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1. The two spotted oak buprestid, Agrilus biguttatus Fabricus, is implicated in oak decline events across Europe, and is strongly linked to Acute Oak Decline in the U.K., although its role in the syndrome remains under investigation. In the U.K., the beetle is restricted to south and central England. The present study aimed to improve our understanding of the beetle's life history and thermal requirements, intending to explain its U.K. distribution, and to collect data for lifecycle modelling.
2. Novel methods were developed to collect and culture the beetle in the laboratory, which enabled experiments to be carried out, providing data on the beetle's sex ratio, longevity and fecundity, and the development rates of eggs, larvae and pupae at constant temperatures.
3. On average, females lived for 63 days and laid 82 eggs. Larvae developed through four instars. Sex ratio varied by site, with no overall trend apparent.
4. The development rates of eggs, larvae and pupae (to adult emergence) had linear relationships with temperature, with lower developmental thresholds of 12.1, 11.9 and 15.1 °C, respectively. For each life stage, degree‐day values were calculated. Beetles appeared to have an obligatory prepupal diapause at all temperatures studied, up to and including 25 °C.
5. The implications of the developmental findings for the beetle's current distribution, as well as the possible effects of climate change, are discussed. The beetle appears to be thermally limited in the U.K. and, if so, its distribution, and perhaps that of Acute Oak Decline, may alter under climate change.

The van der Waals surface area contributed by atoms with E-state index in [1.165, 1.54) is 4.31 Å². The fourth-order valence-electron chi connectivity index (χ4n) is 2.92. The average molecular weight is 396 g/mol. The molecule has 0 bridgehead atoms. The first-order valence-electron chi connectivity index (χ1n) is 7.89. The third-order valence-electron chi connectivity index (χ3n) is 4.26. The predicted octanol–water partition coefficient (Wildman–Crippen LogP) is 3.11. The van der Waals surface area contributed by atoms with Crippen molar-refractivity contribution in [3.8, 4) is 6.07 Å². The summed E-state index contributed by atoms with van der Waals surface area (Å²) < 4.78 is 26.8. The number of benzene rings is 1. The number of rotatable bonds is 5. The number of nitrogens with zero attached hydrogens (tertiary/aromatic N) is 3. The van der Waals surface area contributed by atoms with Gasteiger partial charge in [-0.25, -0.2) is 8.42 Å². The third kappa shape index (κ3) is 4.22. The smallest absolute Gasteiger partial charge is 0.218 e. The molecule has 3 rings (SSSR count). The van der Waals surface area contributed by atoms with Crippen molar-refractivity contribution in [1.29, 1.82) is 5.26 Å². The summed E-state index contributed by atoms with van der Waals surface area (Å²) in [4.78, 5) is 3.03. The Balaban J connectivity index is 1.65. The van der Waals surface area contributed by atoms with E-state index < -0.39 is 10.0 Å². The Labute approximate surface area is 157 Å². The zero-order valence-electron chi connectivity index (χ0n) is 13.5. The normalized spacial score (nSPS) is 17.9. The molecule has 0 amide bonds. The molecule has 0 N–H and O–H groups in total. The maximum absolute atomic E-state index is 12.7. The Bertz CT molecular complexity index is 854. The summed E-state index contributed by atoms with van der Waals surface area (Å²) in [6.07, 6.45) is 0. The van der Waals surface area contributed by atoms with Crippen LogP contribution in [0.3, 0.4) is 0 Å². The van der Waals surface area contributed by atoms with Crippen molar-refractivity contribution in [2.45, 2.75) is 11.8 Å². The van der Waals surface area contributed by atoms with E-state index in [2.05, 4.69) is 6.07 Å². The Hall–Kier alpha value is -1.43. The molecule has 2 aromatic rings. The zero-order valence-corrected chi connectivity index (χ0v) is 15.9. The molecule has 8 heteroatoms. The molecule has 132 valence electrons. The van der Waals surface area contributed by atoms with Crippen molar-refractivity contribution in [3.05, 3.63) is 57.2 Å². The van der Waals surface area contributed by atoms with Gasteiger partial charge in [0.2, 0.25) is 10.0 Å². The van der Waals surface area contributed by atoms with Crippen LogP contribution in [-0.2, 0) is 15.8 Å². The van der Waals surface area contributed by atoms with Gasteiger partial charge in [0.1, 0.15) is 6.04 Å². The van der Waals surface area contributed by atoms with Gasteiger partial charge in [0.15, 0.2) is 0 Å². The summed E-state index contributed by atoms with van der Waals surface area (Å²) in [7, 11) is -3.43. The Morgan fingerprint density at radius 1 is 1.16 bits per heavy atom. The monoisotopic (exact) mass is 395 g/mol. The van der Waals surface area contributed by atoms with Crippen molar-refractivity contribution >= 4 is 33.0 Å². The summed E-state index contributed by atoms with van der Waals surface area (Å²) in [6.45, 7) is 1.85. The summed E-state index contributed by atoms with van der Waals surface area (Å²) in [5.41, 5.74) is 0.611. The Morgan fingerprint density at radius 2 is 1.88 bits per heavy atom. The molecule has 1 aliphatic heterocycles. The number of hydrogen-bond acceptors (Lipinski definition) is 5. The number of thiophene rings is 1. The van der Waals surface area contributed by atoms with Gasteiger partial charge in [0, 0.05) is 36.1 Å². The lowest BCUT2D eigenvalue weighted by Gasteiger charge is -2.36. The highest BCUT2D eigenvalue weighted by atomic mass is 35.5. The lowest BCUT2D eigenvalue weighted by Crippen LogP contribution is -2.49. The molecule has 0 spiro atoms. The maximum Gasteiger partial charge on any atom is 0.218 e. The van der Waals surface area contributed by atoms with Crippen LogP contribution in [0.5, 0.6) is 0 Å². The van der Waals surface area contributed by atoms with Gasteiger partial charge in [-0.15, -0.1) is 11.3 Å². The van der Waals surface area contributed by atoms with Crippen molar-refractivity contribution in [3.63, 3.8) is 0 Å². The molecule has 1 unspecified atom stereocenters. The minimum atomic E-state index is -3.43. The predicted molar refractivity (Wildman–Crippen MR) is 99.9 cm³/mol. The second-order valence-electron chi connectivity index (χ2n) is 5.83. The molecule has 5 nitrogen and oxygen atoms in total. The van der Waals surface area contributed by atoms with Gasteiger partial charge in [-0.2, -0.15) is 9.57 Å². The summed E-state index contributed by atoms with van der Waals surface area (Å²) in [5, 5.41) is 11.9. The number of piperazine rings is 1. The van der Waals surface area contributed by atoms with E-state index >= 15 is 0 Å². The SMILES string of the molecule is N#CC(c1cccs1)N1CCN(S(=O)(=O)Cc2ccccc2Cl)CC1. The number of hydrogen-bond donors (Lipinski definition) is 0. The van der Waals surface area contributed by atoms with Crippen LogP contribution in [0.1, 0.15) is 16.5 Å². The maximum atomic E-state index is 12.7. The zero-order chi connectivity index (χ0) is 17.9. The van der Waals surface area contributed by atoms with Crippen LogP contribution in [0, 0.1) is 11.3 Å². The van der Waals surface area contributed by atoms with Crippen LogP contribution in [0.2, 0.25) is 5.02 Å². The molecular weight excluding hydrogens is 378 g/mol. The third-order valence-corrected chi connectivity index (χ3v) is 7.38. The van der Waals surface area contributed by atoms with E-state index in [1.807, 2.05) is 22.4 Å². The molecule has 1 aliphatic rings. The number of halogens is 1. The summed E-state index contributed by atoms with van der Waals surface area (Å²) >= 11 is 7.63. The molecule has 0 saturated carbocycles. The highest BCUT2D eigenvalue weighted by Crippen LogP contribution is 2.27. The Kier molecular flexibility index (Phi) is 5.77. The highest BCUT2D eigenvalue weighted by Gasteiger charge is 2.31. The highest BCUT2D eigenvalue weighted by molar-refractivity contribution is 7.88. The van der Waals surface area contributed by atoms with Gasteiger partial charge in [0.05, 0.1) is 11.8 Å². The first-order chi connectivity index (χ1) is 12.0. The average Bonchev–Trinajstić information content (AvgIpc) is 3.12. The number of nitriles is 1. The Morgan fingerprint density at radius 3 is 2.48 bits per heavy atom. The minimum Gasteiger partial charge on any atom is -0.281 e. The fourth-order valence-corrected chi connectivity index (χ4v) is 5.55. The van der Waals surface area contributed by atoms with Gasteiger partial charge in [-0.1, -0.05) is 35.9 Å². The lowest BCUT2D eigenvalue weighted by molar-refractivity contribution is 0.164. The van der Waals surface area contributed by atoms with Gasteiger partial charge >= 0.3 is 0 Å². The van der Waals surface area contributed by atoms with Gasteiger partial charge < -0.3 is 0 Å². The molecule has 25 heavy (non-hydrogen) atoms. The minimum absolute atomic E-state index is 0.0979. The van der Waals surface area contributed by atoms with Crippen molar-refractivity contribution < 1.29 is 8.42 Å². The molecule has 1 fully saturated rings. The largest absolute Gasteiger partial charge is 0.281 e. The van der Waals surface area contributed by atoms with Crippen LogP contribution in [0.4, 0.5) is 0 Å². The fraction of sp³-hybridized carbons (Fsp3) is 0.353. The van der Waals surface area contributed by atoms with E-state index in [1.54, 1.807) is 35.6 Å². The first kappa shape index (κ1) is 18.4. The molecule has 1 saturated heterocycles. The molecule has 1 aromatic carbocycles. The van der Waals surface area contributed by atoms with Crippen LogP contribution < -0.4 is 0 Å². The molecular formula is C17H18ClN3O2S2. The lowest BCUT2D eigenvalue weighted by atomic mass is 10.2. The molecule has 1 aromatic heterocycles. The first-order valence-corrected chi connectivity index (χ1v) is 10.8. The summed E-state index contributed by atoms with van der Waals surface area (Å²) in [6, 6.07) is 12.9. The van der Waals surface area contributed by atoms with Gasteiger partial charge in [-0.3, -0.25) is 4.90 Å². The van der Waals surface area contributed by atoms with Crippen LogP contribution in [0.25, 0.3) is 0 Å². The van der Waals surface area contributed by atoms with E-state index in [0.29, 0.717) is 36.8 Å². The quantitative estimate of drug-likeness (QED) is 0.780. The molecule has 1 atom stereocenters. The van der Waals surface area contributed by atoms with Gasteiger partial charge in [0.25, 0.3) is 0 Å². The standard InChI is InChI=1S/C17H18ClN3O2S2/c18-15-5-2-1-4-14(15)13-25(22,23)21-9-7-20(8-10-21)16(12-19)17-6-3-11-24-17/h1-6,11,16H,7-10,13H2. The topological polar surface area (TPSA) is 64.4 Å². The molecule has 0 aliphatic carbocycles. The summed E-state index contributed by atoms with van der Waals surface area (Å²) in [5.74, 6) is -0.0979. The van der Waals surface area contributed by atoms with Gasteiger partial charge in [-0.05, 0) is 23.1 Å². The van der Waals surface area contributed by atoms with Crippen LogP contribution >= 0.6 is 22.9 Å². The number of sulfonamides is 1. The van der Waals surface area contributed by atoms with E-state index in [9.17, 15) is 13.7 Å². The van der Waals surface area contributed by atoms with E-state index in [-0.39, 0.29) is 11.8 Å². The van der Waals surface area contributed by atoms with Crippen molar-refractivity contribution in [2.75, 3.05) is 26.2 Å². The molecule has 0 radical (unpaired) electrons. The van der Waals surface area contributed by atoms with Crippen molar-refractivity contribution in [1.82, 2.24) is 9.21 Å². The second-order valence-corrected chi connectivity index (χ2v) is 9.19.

Acute Oak Decline

Reed, K., Denman, S., Leather, S. R., Forster, J., and Inward, D. J. G. "The lifecycle of Agrilus biguttatus: the role of temperature in its development and distribution, and implications for Acute Oak Decline." Agricultural and Forest Entomology 20, no. 3 (2018): 334-346.
The two spotted oak buprestid Agrilus biguttatus is closely associated with Acute Oak Decline (AOD) in the U.K., and has been linked to oak decline events in Europe and Russia since the early 1900s. This study had two aims: to determine the role of temperature in the development of the beetle, in order to explain its distribution in the UK, which is restricted to south and central England; and to study the beetle’s lifecycle, in order to collect data for life history modelling. New methods were developed to collect the beetle, and culture and study each life stage (adult, egg, larva, pupa) in the laboratory. The results suggest the beetle is restricted to south-central England, because it requires relatively warm summer temperatures to complete its development. Climate change may allow the beetle to expand to new areas, and may also have implications for the distribution of AOD if the beetle proves to be an essential component of the syndrome.
Publication type
Peer reviewed papers
Publication owner
Forest Research
Research Entomologist
Forestry Staff Screenshot pic 002.d0e4c5ee.fill 600x600 1